In the database app, memes were further categorized on the basis of common meme characters or icons used, supportive or critical narratives, and common symbols and argumentation references used. In this initial Digital Humanities focused study of social distancing memes, three common themes were identified: (1) how social distancing created a host of new, related behaviors; (2) how humor and memes especially were a key coping mechanism to stress caused by social distancing; and, finally, (3) how religious groups and institutions in particular shifted their practices in response to the new behaviors required by the principle of social distancing. Further details of findings were published in an eBook (Campbell 2020c
). It was from this analysis that religious response to social distancing was identified as a prominent category in need of further examination.
4.3. Finalizing Sample of Religious Social Distancing Memes
This process also helped identify the core themes and narratives about religion that emerged from this collection. The collection of social distancing memes was further sorted to include only those which made reference to religious themes, such as highlighting how religious individuals or groups specifically perceived social distancing practices or showcased how religious events or rituals might need to be altered to be in line with safe social distancing regulations. The final sample of social distancing memes with a focus on religious themes resulted in 75 of the 223 memes, or 34% of the total sample of social distancing memes.
The memes dealing with religious themes primarily referenced Christianity. This reason determines that the majority of the members of the Facebook Group came from America or British origins, where Christianity is the dominant religion in both regions. These memes covered a variety of themes that will be discussed below. Memes were also categorized in relation to the religious frames used in these memes, as identified by Aguilar et al.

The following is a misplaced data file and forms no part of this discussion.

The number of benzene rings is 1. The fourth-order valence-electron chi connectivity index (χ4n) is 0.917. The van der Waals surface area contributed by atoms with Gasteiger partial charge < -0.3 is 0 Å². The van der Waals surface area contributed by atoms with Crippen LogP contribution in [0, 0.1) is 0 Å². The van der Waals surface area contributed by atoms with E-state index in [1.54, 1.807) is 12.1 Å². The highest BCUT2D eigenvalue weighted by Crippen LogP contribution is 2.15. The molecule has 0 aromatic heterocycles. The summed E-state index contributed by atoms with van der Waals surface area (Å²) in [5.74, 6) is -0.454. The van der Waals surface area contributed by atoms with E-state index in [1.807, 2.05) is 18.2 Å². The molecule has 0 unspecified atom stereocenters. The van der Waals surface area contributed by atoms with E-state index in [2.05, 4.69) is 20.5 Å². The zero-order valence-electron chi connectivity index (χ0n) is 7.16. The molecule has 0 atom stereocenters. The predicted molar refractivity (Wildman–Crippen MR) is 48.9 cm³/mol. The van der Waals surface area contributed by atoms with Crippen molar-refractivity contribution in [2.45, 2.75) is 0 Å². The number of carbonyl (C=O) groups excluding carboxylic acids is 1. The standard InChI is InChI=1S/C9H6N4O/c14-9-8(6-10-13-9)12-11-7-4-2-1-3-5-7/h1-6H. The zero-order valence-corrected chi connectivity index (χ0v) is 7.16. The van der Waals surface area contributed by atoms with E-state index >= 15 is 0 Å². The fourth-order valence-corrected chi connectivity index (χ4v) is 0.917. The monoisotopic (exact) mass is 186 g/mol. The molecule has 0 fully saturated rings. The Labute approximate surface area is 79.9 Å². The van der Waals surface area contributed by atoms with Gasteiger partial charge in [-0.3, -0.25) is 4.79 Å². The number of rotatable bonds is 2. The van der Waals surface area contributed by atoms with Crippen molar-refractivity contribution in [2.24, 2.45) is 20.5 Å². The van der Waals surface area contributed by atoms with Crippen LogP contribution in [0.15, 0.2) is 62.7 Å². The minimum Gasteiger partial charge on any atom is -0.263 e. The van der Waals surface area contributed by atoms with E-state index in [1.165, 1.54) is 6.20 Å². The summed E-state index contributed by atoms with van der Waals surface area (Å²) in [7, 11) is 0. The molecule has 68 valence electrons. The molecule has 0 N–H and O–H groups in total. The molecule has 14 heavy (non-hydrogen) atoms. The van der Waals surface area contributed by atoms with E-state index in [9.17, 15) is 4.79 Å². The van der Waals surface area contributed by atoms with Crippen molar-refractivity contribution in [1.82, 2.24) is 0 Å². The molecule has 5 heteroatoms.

). Their study identified the most common ways that religion is framed in popular memes. This includes categories such as depicting religion in playful terms, promoting religious belief and practices, questioning religion, mocking religion, or suggesting that religion is irrational.
5. Stories Told about Religion and the Pandemic through Memes
Four prominent themes or stories emerged through the analysis of religion-focused social distancing memes collected, each having similar level of visibility within the final sample. These included memes highlighting: (1) new ways of “doing” religious rituals amid the COVID-19 pandemic (N = 15), (2) the realities of Zoom/livestreamed church (N = 15), (3) the realities of Zoom/livestreamed church (N = 14), and (4) religious characters helping define acceptable COVID-19 health and safety protocols (N = 13). Although some memes could easily be grouped into more than one these themes, each meme was associated with the story it most directly highlighted. These stories are described in more detail below.
5.1. Requiring New Ways of “Doing” Traditional Religious Rituals Amidst COVID-19
Memes in this first category (Figure 1